Considering the fact that forecasting is the foundation for many business processes, it is surprising that so many companies still struggle to create a robust, value adding process against which to plan their supply chain operations.
Traditionally, the focus of forecasting has been on the technical aspects, with forecasters valued for their techniques and processes. However in the wider business, forecasting is often a heavily politicised and damaging process, with blame for inaccuracies being directed at forecasters, leading them to focus on avoiding ‘being wrong’ rather than striving to maximise their contribution to the business.
It is of course possible to not forecast at all and simply react to customer requirements.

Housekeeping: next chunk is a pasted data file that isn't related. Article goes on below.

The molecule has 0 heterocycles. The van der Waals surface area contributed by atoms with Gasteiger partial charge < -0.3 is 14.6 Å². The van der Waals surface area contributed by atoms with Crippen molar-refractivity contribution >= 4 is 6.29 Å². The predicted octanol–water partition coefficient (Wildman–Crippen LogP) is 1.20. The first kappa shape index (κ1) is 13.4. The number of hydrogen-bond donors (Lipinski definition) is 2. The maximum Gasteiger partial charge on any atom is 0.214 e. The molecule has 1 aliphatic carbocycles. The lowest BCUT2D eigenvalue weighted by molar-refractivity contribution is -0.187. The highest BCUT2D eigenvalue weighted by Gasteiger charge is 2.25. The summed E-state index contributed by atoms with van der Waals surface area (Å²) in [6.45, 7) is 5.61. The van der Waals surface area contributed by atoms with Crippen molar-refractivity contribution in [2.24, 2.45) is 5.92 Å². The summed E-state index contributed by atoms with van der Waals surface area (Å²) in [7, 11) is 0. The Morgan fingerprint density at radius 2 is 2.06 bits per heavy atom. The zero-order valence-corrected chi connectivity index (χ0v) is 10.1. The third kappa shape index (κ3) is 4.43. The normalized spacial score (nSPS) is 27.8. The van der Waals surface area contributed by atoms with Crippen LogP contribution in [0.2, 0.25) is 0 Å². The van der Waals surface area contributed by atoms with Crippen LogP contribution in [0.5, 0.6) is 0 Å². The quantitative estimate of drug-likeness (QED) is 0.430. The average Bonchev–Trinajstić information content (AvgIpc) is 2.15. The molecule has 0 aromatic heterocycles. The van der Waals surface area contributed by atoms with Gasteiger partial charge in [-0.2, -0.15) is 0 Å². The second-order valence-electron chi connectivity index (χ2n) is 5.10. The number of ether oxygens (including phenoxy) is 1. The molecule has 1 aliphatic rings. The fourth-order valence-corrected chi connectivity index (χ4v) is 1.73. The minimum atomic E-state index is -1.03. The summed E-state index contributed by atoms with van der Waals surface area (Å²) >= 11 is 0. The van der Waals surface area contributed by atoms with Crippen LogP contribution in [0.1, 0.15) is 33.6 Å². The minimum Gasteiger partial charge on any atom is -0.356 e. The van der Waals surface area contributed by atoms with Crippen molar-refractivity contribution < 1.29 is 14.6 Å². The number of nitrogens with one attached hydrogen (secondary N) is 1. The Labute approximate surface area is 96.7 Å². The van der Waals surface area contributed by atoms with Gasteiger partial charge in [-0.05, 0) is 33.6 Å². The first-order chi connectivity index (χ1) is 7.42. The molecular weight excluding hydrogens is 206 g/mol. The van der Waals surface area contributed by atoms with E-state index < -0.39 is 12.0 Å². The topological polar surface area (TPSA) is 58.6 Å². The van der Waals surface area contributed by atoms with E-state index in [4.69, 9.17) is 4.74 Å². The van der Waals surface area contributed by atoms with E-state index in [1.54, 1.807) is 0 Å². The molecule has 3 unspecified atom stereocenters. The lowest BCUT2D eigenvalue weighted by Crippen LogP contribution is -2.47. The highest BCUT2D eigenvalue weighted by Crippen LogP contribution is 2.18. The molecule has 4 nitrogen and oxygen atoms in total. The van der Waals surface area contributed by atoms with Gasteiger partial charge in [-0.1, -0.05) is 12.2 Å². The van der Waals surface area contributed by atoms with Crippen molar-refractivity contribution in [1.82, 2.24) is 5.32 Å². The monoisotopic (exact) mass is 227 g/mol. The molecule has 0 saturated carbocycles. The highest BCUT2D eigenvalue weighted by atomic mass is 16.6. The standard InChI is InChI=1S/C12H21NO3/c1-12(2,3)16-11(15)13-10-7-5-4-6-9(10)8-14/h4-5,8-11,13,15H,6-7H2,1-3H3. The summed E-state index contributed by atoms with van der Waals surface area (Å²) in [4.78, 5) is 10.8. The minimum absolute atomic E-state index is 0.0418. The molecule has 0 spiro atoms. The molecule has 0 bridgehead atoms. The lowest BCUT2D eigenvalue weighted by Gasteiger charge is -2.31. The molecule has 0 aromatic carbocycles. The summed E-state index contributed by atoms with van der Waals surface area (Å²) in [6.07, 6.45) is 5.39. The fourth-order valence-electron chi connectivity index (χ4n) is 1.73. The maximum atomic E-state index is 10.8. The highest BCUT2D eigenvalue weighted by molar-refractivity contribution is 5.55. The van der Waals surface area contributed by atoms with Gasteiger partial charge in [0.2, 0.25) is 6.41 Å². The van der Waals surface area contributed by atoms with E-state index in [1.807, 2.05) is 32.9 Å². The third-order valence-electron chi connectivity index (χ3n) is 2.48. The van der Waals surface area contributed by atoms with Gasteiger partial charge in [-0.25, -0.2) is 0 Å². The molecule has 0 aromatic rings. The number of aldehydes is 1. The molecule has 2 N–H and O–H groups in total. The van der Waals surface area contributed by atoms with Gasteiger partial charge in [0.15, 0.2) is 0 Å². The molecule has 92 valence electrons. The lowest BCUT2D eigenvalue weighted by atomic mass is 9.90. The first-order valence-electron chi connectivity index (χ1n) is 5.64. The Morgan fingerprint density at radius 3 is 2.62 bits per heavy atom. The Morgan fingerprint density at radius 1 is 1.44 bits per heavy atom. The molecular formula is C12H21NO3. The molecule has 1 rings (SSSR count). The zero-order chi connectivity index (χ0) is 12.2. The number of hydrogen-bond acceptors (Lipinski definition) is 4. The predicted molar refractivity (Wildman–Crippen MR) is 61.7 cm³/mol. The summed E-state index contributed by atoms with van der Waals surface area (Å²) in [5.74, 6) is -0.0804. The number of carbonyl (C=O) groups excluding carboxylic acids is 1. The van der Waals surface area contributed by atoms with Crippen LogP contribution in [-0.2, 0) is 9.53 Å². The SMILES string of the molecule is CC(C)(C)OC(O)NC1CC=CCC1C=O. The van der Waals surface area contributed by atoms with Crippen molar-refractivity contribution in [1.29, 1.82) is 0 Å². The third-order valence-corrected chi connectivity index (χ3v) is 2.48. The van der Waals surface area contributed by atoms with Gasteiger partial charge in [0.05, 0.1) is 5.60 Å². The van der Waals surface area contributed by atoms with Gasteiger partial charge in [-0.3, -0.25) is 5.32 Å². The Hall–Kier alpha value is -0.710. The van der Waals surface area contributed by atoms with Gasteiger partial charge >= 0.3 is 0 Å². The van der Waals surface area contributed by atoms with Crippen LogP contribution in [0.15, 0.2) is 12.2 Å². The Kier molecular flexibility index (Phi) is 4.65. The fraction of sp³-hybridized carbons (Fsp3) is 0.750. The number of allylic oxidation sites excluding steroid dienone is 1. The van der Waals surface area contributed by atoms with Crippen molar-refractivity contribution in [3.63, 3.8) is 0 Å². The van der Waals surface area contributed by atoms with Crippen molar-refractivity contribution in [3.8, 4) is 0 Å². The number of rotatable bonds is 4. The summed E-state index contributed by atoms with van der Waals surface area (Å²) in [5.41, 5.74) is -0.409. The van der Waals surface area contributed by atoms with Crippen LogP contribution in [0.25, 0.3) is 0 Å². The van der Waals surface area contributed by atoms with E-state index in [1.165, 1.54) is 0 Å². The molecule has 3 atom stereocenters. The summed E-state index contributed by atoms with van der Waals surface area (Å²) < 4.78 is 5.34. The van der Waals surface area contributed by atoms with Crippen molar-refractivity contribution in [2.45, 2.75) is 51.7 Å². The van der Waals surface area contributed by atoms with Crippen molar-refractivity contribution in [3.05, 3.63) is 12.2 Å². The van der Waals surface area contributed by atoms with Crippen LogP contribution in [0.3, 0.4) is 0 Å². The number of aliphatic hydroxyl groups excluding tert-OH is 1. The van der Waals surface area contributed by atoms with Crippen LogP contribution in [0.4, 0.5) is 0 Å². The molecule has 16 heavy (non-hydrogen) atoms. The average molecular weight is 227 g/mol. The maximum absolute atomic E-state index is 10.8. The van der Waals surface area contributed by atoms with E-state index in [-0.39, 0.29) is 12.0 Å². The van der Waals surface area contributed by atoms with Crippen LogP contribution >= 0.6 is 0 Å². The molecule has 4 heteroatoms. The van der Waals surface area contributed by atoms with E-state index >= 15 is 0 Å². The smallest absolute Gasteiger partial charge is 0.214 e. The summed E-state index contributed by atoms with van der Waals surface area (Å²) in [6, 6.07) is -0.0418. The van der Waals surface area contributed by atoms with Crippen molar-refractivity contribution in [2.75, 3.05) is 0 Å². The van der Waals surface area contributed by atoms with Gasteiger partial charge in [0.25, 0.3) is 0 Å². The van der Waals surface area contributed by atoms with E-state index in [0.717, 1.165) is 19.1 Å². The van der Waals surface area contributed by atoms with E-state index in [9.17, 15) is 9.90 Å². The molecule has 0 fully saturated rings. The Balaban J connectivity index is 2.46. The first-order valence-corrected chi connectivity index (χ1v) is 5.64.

This is exactly the philosophy that underpins the Kanban approach, where supplier replenishment orders are directly linked to customer demand, with buffer stock held to deal with the volatility of demand until the replenishment order is received. This is equivalent to using the previous period’s actual sales as next month’s forecast, something known as a naïve forecast.
That said, this approach is not an effective solution for the majority of businesses because the volatility of sales would require high levels of working capital – dead cash being tied up instock.
For forecasters to add value they must be able to anticipate this demand volatility to reduce the burden of buffer stock, while maintaining the same level of customer service. Amazingly though, in our experience, 30-50% of product forecasts are typically found to be value destroying, i.e. worse than a naïve forecast…